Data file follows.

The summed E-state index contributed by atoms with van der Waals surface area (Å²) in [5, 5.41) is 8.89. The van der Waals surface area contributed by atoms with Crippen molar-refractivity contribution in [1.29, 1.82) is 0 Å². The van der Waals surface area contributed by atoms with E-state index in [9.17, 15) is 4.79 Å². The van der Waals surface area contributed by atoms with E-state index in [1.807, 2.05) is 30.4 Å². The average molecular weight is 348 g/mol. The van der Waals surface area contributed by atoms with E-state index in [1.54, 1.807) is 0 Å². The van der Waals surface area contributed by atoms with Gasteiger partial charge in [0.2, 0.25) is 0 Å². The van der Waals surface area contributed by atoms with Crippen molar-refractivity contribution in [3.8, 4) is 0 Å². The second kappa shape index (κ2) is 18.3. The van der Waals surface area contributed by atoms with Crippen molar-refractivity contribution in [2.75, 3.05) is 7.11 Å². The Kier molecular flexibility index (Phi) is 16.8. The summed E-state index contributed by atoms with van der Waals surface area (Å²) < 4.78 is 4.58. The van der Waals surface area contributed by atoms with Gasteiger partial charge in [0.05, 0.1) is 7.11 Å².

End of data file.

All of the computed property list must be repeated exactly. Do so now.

The summed E-state index contributed by atoms with van der Waals surface area (Å²) in [5, 5.41) is 8.89. The van der Waals surface area contributed by atoms with Crippen molar-refractivity contribution in [1.29, 1.82) is 0 Å². The van der Waals surface area contributed by atoms with E-state index in [9.17, 15) is 4.79 Å². The van der Waals surface area contributed by atoms with E-state index in [1.807, 2.05) is 30.4 Å². The average molecular weight is 348 g/mol. The van der Waals surface area contributed by atoms with E-state index in [1.54, 1.807) is 0 Å². The van der Waals surface area contributed by atoms with Gasteiger partial charge in [0.2, 0.25) is 0 Å². The van der Waals surface area contributed by atoms with Crippen molar-refractivity contribution in [3.8, 4) is 0 Å². The second kappa shape index (κ2) is 18.3. The van der Waals surface area contributed by atoms with Crippen molar-refractivity contribution in [2.75, 3.05) is 7.11 Å². The Kier molecular flexibility index (Phi) is 16.8. The summed E-state index contributed by atoms with van der Waals surface area (Å²) < 4.78 is 4.58. The van der Waals surface area contributed by atoms with Gasteiger partial charge in [0.05, 0.1) is 7.11 Å².